The Story ⚡
Showmax has sealed a two-series slate deal with South African production company Tshedza Pictures.
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Tuesday, 31st 2023, at the start of the Joburg Film Festival, Showmax announced its deal with Tshedza, the media company behind the Emmy-Nominated telenovela “The River”.
Tshedza Pictures’ first Showmax Original “Adulting” is an eight-part drama series set in the parallel universes of four varsity friends. Their strong bond has held them together even as their journeys in life have taken them in very different directions — a bond the show’s creators describe as “the bromance of the decade.”
The production company’s second Showmax Original, “Outlaws,” is a cross-cultural love story that plays out in the dangerous world of cattle-theft syndicates in the lawless land on the border between Lesotho and South Africa’s KwaZulu-Natal region.
“Adulting” is set to premiere in the first half of 2023, while the 40-episode epic drama series “Outlaws” is expected to be released in the second half of the year.
Phathu Makwarela and Gwydion Beynon, Tshedza’s co-founders, are also the brains behind the South African Film and Television Awards (SAFTA) best TV drama winner “The Republic,” and have won five best scriptwriting SAFTAs in the past four years.
“There’s so much creative freedom in working with Showmax, who have broadened the landscape of what’s being made on South African TV,” said Makwarela. “We’re given the freedom to tell authentic African stories on an African streaming platform.”
“We couldn’t be more excited about ‘Adulting’ and ‘Outlaws,’” said Yolisa Phahle, CEO of Showmax and connected video at MultiChoice.
“Both series are real, bold and very different from anything ever seen before locally. Tshedza have mastered the art of brave storytelling; they always give audiences the chance to dream bigger while telling stories that reflect South Africa right now.”
What To Look Out For
The two projects make a part of a broad slate of Showmax Originals set to launch in 2023, it includes “Catch Me a Killer,” a co-production with Germany’s Night Train Media, about South Africa’s first-ever serial-killer profiler, starring Charlotte Hope, and the Canal+ co-production “Spinners,” an action drama directed by Jaco Bouwer about the extreme South African motorsport of spinning.
More projects to look out for include the second season of SAFTA’s psychological thriller “DAM,” first seasons of “The Real Housewives of Abuja” and “The Real Housewives of Nairobi,” as well as a third season of the Durban edition of the NBCUniversal franchise. Other incoming titles include season 2 of the Kenyan series “Single Kiasi” and the first season of the Nigerian telenovela “Wura.”
Watch the first episode of Wura now on Youtube
Tshedza Pictures is the brainchild of the Mzansi celebrity TV scriptwriting team: Phathutshedzo Makwarela and Gwydion Beynon.
The two met more than 15 years ago while working at the long-running soapie “Muvhango.”
Besides “The River“, Tshedza Pictures also created “Legacy”, a first-of-its-kind South African telenovela set in the fast-lane world of investment billionaires. They also created South Africa’s first Xitsonga series, “Giyani: Land of Blood.”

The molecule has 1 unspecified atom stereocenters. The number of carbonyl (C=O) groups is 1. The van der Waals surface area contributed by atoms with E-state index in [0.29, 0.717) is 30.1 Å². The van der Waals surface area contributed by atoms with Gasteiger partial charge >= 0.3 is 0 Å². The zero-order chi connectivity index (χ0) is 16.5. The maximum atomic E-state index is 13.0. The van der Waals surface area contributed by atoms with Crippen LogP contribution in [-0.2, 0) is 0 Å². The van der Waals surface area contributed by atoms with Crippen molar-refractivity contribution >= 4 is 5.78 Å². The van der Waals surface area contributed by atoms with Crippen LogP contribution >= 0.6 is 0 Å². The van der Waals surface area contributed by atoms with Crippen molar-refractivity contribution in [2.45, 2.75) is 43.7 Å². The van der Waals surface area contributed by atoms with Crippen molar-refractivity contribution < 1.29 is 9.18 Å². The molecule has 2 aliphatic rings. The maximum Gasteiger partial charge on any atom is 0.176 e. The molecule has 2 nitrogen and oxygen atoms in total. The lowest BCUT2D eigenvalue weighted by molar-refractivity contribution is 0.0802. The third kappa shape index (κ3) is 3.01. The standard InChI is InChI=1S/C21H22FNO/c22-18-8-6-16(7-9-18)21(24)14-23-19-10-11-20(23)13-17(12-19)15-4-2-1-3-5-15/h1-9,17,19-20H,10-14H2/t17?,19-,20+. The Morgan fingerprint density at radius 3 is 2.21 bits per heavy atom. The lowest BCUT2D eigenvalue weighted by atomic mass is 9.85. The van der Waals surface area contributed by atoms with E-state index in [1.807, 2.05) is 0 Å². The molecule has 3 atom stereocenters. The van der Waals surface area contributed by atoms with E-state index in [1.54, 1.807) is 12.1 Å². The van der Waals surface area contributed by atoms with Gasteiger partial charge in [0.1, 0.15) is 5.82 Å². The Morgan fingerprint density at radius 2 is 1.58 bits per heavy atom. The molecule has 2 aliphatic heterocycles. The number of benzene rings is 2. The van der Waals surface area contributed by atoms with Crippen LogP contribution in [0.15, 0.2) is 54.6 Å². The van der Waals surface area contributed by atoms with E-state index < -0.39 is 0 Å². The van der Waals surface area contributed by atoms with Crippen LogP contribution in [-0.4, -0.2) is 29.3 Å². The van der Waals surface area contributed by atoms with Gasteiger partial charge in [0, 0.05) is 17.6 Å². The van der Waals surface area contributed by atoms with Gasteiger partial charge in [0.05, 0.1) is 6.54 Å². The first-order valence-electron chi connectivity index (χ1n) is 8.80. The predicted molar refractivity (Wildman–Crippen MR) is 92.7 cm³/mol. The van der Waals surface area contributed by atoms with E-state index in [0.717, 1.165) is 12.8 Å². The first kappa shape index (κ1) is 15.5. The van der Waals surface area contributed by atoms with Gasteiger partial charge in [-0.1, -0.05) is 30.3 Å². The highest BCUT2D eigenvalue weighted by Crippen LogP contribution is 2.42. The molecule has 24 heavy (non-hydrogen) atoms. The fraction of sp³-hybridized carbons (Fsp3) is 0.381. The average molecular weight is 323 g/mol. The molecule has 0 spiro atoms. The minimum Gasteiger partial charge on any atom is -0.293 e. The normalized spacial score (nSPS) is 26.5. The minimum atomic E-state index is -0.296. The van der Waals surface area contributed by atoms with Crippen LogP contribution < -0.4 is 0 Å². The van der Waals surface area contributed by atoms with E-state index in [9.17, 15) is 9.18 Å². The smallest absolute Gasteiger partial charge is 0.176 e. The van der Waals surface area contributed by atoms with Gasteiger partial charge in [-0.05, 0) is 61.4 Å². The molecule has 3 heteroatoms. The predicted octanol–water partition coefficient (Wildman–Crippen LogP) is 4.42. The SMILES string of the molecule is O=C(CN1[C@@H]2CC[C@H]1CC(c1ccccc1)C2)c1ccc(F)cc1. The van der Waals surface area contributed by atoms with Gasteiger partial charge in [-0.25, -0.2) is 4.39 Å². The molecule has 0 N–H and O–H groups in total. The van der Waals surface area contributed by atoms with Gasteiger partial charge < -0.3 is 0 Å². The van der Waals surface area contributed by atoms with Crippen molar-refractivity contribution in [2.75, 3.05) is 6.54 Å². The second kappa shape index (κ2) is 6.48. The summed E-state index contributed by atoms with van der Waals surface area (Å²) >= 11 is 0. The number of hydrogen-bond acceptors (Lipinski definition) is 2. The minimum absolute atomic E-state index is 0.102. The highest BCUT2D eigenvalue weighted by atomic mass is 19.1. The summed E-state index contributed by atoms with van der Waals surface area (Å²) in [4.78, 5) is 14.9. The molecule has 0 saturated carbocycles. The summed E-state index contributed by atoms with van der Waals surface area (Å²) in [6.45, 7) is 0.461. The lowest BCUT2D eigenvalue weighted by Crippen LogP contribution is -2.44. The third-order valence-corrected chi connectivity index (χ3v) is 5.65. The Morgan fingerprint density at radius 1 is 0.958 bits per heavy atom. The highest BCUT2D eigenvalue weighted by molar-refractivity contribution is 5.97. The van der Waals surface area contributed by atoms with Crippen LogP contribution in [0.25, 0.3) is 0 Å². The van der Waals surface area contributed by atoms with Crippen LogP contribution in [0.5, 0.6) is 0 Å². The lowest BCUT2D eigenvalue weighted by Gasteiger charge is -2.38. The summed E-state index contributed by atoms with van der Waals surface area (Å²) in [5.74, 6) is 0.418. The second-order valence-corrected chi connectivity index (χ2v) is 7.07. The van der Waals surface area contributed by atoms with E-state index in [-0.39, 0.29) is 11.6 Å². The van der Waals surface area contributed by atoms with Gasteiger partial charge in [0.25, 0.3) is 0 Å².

According to Digital TV Research Report, Africa will have 13.64 million paying Subscription Video on Demand (SVOD) subscriptions by 2027, up from 4.90 million at end-2021.
The Big 4 streamers are currently battling it out for a significant chunk of the market share and Showmax having a massive competitive advantage from its parent company is wasting no time in implementing a continent-wide strategy to win this.
This strategy has two keywords: Scale and Talent.
In a case where there’s a hit show, it points to the fact that the story had scale. Use its format and find the best storytellers to Adapt on a country-by-country basis.
A good example of this is “The River” produced by Tshedza, the show was a hit with South African audiences that Multichoice executives hatched a plan to scale to 3 other countries.
For Nigeria, the show was named “Wura”, then titled “Kina” for Kenya audiences and named “O rio” for Angola audiences.
One story – 4 countries. Something similar could take place for the new series Tshedza Pictures is making and there is already a scaling model to quickly spin out. This in turn now 4x the value of one single story localised for different audiences.
For the past 5 years, only Multichoice could summon a fund chest to make a big budget show. The game has changed, Netflix, Prime Video and indie production companies are now ready to invest as the global appetite for African stories have risen.
This means more opportunities for talent, more opportunities for talent and stories to travel. The question then becomes how to balance it in such a way where the work does not lose its quality, and creatives have enough time to take on more jobs.
Filmmakers are increasingly striking deals with international streaming platforms; this has been a growing trend over the past few years, with local filmmakers securing partnerships with major platforms such as Netflix, Amazon Prime Video, Disney plus, and now Africa-based platforms like Showmax.
This slate deal between Showmax and South Africa’s Tshedza Pictures is a testament to the thriving South African film industry and its potential for growth.
With two new series in the works, Tshedza Pictures has once again proven its ability to produce high-quality content that resonates with audiences both locally and internationally.
This deal is just one example of the many exciting opportunities that exist for African filmmakers in the current landscape, and it will be interesting to see if this same deal emerges in the near future – especially for a Nigerian production company.
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